“Time for Chocolate” a great snapshot of little-known culture

“Time for Chocolate,” written by TU’s Bruce Willis, played at the Nightingale theater Oct. 6–7 and will continue Oct. 13–14.
Set in the 15th century during the Aztec empire’s expansion into the city-states of pre-colonized Mexico, the play brings to life a time not commonly portrayed.
The Nightingale, an out of the way place downtown, is a tiny theater. The sign denoting the venue’s location humbly stood on the sidewalk on an otherwise abandoned side street.
The play had an interesting premise: a man wanted to invite all his friends over to drink chocolate laced with psychedelic mushrooms and compose poetry, all while trying to interest his son in the activity. The archetypal father-son conflict between Stone Creek and his son Golden Eagle generated humor, plot and tension throughout the work. The poetry, called “Flower Song,” involved slow, dance-like movements and figurative language. Stone Creek wanted to convince Golden Eagle of its importance as his son prepares to become a man.
Willis expanded on this saying, “Plays are often set in New York, or London, but this is a piece that does something different.” As a Mexican-American, Willis emphasized the importance of the play as part of his and his family’s culture. Bringing the sacredness of chocolate and the fascinating culture of this time period to life is a personal project for Willis.
In an effective realization of Willis’s culture, the acting was nothing short of great. The cast worked together to keep the play humorous and decently entertaining. 15-year-old Caleb Henry stood out as Golden Eagle, playing off of Edgar Acosta’s Stone Creek very well. Though clearly younger than almost the entire cast, his energy and ability impressed me the most.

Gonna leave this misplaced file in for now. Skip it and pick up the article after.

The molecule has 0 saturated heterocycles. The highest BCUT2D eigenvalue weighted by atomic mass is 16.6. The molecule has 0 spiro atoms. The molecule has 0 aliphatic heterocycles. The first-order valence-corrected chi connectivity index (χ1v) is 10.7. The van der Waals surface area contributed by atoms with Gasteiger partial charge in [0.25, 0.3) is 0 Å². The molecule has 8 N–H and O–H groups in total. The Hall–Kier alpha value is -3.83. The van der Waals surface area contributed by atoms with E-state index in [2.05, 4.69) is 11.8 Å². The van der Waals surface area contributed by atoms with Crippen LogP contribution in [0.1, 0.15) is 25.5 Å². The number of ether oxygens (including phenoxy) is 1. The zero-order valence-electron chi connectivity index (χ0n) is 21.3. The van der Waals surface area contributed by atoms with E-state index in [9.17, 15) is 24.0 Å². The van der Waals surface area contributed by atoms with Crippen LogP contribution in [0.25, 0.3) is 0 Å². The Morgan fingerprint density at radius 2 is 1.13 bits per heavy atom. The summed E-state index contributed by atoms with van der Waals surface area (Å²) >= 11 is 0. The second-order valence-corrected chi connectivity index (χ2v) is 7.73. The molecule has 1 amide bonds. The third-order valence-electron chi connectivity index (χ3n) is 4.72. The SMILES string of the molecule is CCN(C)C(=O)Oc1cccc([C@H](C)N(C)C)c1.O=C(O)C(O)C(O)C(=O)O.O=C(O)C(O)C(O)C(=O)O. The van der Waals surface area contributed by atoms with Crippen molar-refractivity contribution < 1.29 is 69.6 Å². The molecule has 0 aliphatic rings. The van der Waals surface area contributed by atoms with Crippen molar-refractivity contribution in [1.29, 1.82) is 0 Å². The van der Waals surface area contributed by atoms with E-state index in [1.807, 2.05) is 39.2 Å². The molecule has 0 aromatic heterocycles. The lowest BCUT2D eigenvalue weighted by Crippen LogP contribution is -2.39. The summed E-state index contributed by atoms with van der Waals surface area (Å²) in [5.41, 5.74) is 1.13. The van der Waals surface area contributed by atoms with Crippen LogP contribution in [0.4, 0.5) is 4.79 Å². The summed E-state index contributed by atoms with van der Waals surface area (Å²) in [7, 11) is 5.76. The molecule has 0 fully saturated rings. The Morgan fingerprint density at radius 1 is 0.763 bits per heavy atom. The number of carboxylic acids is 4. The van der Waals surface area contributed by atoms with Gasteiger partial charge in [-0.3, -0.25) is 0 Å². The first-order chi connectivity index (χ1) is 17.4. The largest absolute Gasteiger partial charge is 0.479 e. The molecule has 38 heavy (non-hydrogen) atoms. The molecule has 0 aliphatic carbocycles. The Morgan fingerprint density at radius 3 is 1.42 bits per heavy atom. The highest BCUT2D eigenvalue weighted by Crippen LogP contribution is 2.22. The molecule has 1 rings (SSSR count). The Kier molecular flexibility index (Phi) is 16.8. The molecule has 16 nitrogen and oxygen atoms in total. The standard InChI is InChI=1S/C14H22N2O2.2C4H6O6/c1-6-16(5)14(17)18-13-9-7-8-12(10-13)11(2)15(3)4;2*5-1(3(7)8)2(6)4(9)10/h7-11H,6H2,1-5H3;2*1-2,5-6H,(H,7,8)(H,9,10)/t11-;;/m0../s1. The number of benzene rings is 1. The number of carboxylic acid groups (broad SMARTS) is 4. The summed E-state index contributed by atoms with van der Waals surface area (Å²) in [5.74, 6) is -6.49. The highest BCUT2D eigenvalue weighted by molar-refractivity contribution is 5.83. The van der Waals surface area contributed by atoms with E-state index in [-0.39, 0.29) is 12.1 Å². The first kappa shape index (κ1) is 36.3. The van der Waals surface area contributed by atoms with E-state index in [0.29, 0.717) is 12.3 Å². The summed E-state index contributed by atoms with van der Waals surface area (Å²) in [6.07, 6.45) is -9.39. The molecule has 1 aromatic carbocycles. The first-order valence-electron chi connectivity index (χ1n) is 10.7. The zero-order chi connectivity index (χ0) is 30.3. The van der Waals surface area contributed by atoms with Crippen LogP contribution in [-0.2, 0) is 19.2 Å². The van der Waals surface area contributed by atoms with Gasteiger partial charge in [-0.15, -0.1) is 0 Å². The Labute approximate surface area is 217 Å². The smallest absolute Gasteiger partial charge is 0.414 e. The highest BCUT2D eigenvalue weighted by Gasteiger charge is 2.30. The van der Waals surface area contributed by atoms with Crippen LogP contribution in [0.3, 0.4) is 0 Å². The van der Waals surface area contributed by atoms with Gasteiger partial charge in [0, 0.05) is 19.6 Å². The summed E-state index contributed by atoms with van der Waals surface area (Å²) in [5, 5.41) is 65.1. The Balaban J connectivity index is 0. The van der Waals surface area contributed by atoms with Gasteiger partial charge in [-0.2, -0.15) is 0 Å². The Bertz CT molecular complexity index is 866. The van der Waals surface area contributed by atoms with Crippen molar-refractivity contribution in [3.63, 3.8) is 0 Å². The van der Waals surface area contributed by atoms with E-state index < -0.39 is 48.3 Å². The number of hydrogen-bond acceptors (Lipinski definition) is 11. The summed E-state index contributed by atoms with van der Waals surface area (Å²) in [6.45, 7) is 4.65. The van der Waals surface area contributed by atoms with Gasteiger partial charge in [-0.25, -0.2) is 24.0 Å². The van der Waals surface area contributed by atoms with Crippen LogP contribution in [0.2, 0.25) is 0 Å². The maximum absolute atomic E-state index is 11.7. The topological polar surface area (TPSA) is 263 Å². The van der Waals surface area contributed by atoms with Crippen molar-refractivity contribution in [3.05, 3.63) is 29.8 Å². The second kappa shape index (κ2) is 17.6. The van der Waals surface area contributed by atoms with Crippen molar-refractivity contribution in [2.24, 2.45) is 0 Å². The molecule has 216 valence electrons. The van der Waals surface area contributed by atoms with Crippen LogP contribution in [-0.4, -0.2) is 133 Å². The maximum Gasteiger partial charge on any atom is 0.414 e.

As a celebration of culture, the play nailed it. Chocolate, as Willis said, holds a sacred place in the actor’s culture. The play focused heavily on the role of chocolate as drink of many different functions. Some red dye is added to the chocolate to make it resemble blood: a central metaphor in the culture’s religious practices. The psychedelic mushrooms traditionally used in the drink worked plenty of humor into the play, all while giving the audience insight into a little-known culture. When the main character learned he had to send his son off to war, he showed enthusiasm. In the Q&A session after the play, Acosta explained that his character could not appear weak or worried in front of others, regardless of how he felt. I found this a good way to convey the culture’s mindset on war and battle.
Willis explained in the Q&A that many of the characters in the play were real people. I found it remarkably easy to connect with the characters, which is a testament to Willis’s skill in adaptation. The play was funny, enjoyable and educational. “Time for Chocolate” was a sweet success.

Post Author: Brennen Gray